Swamp Sparrow

photo by Phil Swanson

Melospiza georgiana
L 5 3/4″ (15 cm).

Song or calls:
Prolonged “zeee” and metallic “chip.” Song is slow musical trill, all on one pitch.

Description: Sexes similar. Breeding adult has rich rufous upperparts and wings, with variable black streaking on back; grayish breast with faint streaking; whitish belly. Gray face with thin black mustache and crown stripes; white throat; and reddish crown. Winter adult is buffier overall; crown is streaked with gray central crown stripe; and rich buffy sides. Juvenile is even buffier, with heavy streaking on breast and sides.

Behavior: Pumps tail while in flight, similar to other Melospiza sparrows.

swamp sparrow
Habitat: Fresh and brackish marshes, swamps, and streams. Nesting occurs in marshes or wetlands with dense, tall vegetation such as cattails, phragmites, and shrubs or small trees.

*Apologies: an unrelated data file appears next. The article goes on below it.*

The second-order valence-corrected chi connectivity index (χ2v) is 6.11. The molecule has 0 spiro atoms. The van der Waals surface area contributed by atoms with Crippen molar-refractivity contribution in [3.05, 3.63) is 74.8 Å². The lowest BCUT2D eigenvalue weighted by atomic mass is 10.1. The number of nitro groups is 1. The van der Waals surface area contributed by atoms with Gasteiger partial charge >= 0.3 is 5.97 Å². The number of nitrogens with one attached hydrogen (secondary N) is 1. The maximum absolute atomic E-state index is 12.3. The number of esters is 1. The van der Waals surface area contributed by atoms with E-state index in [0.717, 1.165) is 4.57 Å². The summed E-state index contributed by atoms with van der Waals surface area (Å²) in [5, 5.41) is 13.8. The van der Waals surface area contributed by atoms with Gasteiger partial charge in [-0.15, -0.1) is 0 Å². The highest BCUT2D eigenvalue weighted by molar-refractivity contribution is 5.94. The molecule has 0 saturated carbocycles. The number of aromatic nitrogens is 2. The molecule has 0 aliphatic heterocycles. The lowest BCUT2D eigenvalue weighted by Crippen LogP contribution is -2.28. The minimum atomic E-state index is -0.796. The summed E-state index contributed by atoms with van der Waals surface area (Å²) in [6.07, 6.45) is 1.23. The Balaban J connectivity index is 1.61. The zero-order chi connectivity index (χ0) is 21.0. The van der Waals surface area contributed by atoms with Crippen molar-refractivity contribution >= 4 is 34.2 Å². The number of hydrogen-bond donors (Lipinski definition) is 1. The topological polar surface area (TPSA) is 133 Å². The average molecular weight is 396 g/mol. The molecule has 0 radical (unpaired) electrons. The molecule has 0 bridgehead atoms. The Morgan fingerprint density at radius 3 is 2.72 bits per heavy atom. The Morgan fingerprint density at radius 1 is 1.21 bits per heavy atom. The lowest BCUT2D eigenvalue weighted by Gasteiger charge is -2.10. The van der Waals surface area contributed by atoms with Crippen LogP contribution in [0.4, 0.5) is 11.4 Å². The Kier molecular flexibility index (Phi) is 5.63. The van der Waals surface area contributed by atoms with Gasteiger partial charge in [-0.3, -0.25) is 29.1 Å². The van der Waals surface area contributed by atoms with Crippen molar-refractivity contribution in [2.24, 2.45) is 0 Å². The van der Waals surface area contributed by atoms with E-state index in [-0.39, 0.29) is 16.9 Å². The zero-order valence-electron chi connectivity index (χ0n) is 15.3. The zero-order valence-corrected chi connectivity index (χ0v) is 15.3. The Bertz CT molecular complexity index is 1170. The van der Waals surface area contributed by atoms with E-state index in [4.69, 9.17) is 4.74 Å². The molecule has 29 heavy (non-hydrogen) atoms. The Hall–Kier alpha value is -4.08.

Where in Nebraska: Uncommon spring and fall migrant in eastern Nebraska, becoming very rare in the west. Rare and local summer resident in appropriate habitats.

Fun Facts: They begin singing in the morning and will sometimes sing throughout the night if there is moonlight.

Swamp Sparrow - photo by Phil Swanson Swamp Sparrow - photo by Phil Swanson
(click image for larger view)